As a city Jaipur is like many that we have been too — busy, polluted and unattractive, and also very in-your-face; yes, thank you, I am sure that are many elephants, but I still don’t want your tuk-tuk. We did see the Jantar Mantar observatory. This is a magnificent place, full of angles and careful measurements — Jai Singh thought that bigger was better. Each instrument had a careful description, telling you what it measured and what this measurement was for; although the signs kept of mixing up “accuracy” and “resolution” which bugged me a bit. The thing that confused me was that most of the instruments fall into two categories; those for measuring angles and sundials for measuring time. Time and space all sorted, it seems, but time only measurable during the day and space only measurable at night.
The city palace is okay; there are some good things inside, but it’s not as well done as Jodphur. The Wind Palace on the other hand is just a big building, but it’s fun to climb and the view from the top is great. Today is a saturday, and the place is full of tourists — many want to talk and I’ve been asked my name and photographed with many people. But the image that is going to stick in my mind are the kites circling overhead — hundreds of them fluttering in the wind, steered by intensely concentrating kids, perched on the sprawling rooftops. I have a grainy photograph which was the best I could do.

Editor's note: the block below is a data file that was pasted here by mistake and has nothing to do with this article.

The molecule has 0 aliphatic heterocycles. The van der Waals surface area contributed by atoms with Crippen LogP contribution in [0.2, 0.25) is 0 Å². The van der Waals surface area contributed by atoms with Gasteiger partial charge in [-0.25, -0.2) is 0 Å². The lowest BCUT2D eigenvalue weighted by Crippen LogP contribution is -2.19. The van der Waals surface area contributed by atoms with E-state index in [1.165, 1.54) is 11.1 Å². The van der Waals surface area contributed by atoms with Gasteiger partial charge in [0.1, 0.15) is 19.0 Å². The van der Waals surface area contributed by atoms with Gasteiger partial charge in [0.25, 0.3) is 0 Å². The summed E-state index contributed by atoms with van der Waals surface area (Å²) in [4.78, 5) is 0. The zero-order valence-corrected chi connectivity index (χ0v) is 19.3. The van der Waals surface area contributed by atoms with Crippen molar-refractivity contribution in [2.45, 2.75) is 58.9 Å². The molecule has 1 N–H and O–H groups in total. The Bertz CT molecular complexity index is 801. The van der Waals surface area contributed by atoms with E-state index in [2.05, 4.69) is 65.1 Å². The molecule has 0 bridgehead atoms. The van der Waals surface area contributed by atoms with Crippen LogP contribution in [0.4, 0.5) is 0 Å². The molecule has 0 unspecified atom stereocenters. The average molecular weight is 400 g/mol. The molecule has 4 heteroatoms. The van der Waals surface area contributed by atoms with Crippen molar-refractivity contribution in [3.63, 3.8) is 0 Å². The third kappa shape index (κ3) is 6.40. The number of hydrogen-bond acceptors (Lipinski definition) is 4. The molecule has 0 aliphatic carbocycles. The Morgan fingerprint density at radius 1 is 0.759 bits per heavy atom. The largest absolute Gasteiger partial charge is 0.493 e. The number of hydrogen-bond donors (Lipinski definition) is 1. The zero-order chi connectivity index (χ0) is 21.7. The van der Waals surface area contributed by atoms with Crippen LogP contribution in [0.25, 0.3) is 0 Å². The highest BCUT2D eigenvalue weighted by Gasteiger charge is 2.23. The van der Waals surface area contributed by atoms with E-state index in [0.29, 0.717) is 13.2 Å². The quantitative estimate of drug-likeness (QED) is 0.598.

Finished off with dinner in the hotel cafe; the last time I had a curry with no spices at all was in Canada. That time, at least, it was served hot. If you stay in the Hotel Arya Niwas, well, avoid the food. Otherwise, it’s pretty nice.